When the Internet burst on the scene in the mid-1990s, some observers predicted it would greatly diminish the demand for content, particularly the written word. That prediction now ranks right up there with flying cars and robot assistants. In reality, the emergence of a truly digital business environment has fueled huge demand for content—blogs, videos, interactive tutorials, white papers, social media content, and much more. In this new digital order, many organizations are discovering that they need additional content specialists—particularly those who are savvy in areas such as video creation, scripts, and producing written materials. What’s more, the interrelationship between technologies and channels is creating demand for content producers who can think in a more conceptual way, Dartmouth’s Johnson observed.


The challenge for CMOs in 2013 will be to find and develop talent and squeeze out content that’s attractive and compelling—without blowing out tight budgets that remain following the Great Recession. Michelle Glennie, operations manager at The Partner Marketing Group, told that marketers must approach this environment with the mantra: repurpose, repurpose, repurpose.



A funny thing happened on the march to digital marketing: Many CMOs are rediscovering traditional media. In fact, conventional advertising and commercials still represent the largest chunk of the marketplace—about twice as much as digital media advertising in terms of total dollars spent, according to Malaviya. “The bottom line is that TV and print are more important than ever,” Mondelez International’s Bough told “In a world where content is king, TV networks and print publishers are some of the best mass content producers. They are at the forefront of figuring out ways to bring the right content to life at the right time and to the right audience.”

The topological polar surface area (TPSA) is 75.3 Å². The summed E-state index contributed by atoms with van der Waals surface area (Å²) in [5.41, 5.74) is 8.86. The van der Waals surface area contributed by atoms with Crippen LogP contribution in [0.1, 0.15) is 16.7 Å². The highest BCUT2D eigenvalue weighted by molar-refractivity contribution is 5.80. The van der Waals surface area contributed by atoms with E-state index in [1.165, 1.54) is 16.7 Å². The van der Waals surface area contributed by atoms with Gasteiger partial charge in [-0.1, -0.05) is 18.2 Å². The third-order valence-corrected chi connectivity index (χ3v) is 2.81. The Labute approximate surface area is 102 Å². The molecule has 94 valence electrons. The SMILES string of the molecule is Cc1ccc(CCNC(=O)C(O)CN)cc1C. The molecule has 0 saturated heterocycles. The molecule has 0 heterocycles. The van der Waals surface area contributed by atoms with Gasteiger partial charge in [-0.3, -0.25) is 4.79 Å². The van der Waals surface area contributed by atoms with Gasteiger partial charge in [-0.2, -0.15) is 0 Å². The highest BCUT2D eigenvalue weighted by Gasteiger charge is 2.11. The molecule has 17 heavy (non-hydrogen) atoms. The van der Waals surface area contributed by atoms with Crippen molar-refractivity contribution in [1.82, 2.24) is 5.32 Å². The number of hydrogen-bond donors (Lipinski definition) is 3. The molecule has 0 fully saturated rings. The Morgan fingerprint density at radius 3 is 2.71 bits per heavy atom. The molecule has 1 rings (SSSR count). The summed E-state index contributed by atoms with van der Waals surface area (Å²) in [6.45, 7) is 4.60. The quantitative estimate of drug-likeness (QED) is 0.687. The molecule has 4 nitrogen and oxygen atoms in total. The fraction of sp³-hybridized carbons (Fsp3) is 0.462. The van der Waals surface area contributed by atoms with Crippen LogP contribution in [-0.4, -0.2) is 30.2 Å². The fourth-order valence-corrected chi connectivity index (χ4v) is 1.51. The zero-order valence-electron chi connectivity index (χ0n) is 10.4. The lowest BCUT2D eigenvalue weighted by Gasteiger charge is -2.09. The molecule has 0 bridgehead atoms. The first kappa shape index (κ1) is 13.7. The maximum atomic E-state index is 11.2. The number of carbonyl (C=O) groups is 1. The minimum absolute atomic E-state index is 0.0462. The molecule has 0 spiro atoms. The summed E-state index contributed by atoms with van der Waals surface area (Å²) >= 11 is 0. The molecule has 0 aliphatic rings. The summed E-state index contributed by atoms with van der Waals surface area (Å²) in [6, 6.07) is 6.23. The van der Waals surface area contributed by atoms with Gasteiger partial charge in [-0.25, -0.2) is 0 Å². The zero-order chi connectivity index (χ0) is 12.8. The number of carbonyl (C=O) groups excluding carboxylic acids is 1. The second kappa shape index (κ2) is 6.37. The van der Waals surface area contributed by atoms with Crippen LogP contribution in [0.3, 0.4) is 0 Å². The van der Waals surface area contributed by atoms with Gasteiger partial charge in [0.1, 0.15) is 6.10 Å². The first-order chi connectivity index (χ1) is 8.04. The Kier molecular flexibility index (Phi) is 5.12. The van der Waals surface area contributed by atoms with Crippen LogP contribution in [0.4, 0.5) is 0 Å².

During the next few years, expect television sets to undergo some major changes. Apple is rumored to be developing a digital age set, and other tech giants are studying the concept as well. More effective ways to measure and gauge viewer and reader response (think social media analytics, cross-screen integration, and QR codes) could turn traditional media upside down. Predicted Bough: “Cross-screen integration will become the most powerful strategy available to brand marketers and will give new meaning to the term ‘connected experience.’”



The rise of green and sustainable business practices has sent a tsunami through the enterprise. While many organizations have made an earnest attempt to become greener, it’s also no bulletin that many others have attempted to use marketing to disguise feeble efforts and mislead consumers about what they’re actually doing. However, it’s becoming tougher to hoodwink the public. A number of organizations, including TerraChoice Group, GreenPeace, Greenwashing Index, and CorpWatch, have begun calling out companies for perceived exaggerations or outright fabrications—and the press increasingly picks up on these stories. As consumers become savvier and the downside for greenwashing becomes more apparent, more and more CMOs are discovering that it’s better to approach environmental issues honestly and make genuine efforts to improve rather than to try to fool the public.